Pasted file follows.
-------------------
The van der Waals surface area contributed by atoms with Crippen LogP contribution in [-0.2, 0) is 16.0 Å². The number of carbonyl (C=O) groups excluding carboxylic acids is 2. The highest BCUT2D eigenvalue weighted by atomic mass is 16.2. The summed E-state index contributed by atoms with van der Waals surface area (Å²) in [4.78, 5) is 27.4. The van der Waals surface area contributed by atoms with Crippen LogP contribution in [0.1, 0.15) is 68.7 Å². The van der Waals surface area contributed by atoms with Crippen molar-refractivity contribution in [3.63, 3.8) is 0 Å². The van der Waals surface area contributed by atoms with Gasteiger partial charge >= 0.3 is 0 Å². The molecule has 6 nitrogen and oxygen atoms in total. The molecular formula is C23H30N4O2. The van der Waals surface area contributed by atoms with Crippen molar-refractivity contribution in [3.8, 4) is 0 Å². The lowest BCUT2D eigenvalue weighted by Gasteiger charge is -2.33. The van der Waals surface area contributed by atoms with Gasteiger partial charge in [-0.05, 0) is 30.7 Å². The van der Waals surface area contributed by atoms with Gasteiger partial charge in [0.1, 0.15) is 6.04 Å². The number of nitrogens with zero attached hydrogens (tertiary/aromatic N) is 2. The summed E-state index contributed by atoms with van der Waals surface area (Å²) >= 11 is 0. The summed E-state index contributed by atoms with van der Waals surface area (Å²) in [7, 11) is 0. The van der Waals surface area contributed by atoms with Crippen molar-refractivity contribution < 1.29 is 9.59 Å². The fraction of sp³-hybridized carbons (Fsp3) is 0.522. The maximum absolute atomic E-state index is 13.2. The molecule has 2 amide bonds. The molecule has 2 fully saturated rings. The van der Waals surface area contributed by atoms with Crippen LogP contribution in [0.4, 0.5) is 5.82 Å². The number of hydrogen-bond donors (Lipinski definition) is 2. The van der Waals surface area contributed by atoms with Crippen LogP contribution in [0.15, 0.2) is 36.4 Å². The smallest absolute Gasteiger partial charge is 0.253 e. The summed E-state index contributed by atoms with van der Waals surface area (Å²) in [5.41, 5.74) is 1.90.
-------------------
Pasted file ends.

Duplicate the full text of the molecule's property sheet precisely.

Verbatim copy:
The van der Waals surface area contributed by atoms with Crippen LogP contribution in [-0.2, 0) is 16.0 Å². The number of carbonyl (C=O) groups excluding carboxylic acids is 2. The highest BCUT2D eigenvalue weighted by atomic mass is 16.2. The summed E-state index contributed by atoms with van der Waals surface area (Å²) in [4.78, 5) is 27.4. The van der Waals surface area contributed by atoms with Crippen LogP contribution in [0.1, 0.15) is 68.7 Å². The van der Waals surface area contributed by atoms with Crippen molar-refractivity contribution in [3.63, 3.8) is 0 Å². The van der Waals surface area contributed by atoms with Gasteiger partial charge >= 0.3 is 0 Å². The molecule has 6 nitrogen and oxygen atoms in total. The molecular formula is C23H30N4O2. The van der Waals surface area contributed by atoms with Crippen molar-refractivity contribution in [3.8, 4) is 0 Å². The lowest BCUT2D eigenvalue weighted by Gasteiger charge is -2.33. The van der Waals surface area contributed by atoms with Gasteiger partial charge in [-0.05, 0) is 30.7 Å². The van der Waals surface area contributed by atoms with Gasteiger partial charge in [0.1, 0.15) is 6.04 Å². The number of nitrogens with zero attached hydrogens (tertiary/aromatic N) is 2. The summed E-state index contributed by atoms with van der Waals surface area (Å²) >= 11 is 0. The summed E-state index contributed by atoms with van der Waals surface area (Å²) in [7, 11) is 0. The van der Waals surface area contributed by atoms with Crippen molar-refractivity contribution < 1.29 is 9.59 Å². The fraction of sp³-hybridized carbons (Fsp3) is 0.522. The maximum absolute atomic E-state index is 13.2. The molecule has 2 amide bonds. The molecule has 2 fully saturated rings. The van der Waals surface area contributed by atoms with Crippen LogP contribution in [0.4, 0.5) is 5.82 Å². The number of hydrogen-bond donors (Lipinski definition) is 2. The van der Waals surface area contributed by atoms with Crippen LogP contribution in [0.15, 0.2) is 36.4 Å². The smallest absolute Gasteiger partial charge is 0.253 e. The summed E-state index contributed by atoms with van der Waals surface area (Å²) in [5.41, 5.74) is 1.90.